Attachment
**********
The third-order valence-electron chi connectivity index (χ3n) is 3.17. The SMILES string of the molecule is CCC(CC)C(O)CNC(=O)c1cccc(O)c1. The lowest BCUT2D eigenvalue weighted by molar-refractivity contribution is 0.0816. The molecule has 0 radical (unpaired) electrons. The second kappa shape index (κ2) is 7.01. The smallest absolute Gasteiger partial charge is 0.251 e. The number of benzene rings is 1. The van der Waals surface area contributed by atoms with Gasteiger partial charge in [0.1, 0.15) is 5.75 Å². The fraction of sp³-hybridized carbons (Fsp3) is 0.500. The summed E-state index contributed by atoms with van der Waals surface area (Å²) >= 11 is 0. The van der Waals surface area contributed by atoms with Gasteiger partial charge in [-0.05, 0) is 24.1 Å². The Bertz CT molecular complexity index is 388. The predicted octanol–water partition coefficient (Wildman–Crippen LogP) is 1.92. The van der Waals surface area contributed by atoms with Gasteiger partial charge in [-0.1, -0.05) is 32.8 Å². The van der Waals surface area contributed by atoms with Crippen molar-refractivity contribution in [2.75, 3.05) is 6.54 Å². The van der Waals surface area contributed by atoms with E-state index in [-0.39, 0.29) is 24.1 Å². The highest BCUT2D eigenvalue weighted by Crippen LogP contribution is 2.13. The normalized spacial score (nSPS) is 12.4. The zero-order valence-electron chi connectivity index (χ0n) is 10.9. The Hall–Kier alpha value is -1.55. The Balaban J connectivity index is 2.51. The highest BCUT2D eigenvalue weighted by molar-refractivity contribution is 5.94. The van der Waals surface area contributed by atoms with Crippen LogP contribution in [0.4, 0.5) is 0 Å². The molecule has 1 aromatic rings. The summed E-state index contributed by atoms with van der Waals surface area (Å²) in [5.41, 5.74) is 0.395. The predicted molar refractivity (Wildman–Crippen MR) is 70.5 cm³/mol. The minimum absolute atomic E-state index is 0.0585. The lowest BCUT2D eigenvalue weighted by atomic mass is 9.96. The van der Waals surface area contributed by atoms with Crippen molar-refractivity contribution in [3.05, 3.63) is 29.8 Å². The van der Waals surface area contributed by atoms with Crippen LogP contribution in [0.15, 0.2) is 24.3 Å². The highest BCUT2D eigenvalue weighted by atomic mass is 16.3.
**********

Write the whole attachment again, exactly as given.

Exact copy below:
The third-order valence-electron chi connectivity index (χ3n) is 3.17. The SMILES string of the molecule is CCC(CC)C(O)CNC(=O)c1cccc(O)c1. The lowest BCUT2D eigenvalue weighted by molar-refractivity contribution is 0.0816. The molecule has 0 radical (unpaired) electrons. The second kappa shape index (κ2) is 7.01. The smallest absolute Gasteiger partial charge is 0.251 e. The number of benzene rings is 1. The van der Waals surface area contributed by atoms with Gasteiger partial charge in [0.1, 0.15) is 5.75 Å². The fraction of sp³-hybridized carbons (Fsp3) is 0.500. The summed E-state index contributed by atoms with van der Waals surface area (Å²) >= 11 is 0. The van der Waals surface area contributed by atoms with Gasteiger partial charge in [-0.05, 0) is 24.1 Å². The Bertz CT molecular complexity index is 388. The predicted octanol–water partition coefficient (Wildman–Crippen LogP) is 1.92. The van der Waals surface area contributed by atoms with Gasteiger partial charge in [-0.1, -0.05) is 32.8 Å². The van der Waals surface area contributed by atoms with Crippen molar-refractivity contribution in [2.75, 3.05) is 6.54 Å². The van der Waals surface area contributed by atoms with E-state index in [-0.39, 0.29) is 24.1 Å². The highest BCUT2D eigenvalue weighted by Crippen LogP contribution is 2.13. The normalized spacial score (nSPS) is 12.4. The zero-order valence-electron chi connectivity index (χ0n) is 10.9. The Hall–Kier alpha value is -1.55. The Balaban J connectivity index is 2.51. The highest BCUT2D eigenvalue weighted by molar-refractivity contribution is 5.94. The van der Waals surface area contributed by atoms with Crippen LogP contribution in [0.4, 0.5) is 0 Å². The molecule has 1 aromatic rings. The summed E-state index contributed by atoms with van der Waals surface area (Å²) in [5.41, 5.74) is 0.395. The predicted molar refractivity (Wildman–Crippen MR) is 70.5 cm³/mol. The minimum absolute atomic E-state index is 0.0585. The lowest BCUT2D eigenvalue weighted by atomic mass is 9.96. The van der Waals surface area contributed by atoms with Crippen molar-refractivity contribution in [3.05, 3.63) is 29.8 Å². The van der Waals surface area contributed by atoms with Crippen LogP contribution in [0.15, 0.2) is 24.3 Å². The highest BCUT2D eigenvalue weighted by atomic mass is 16.3.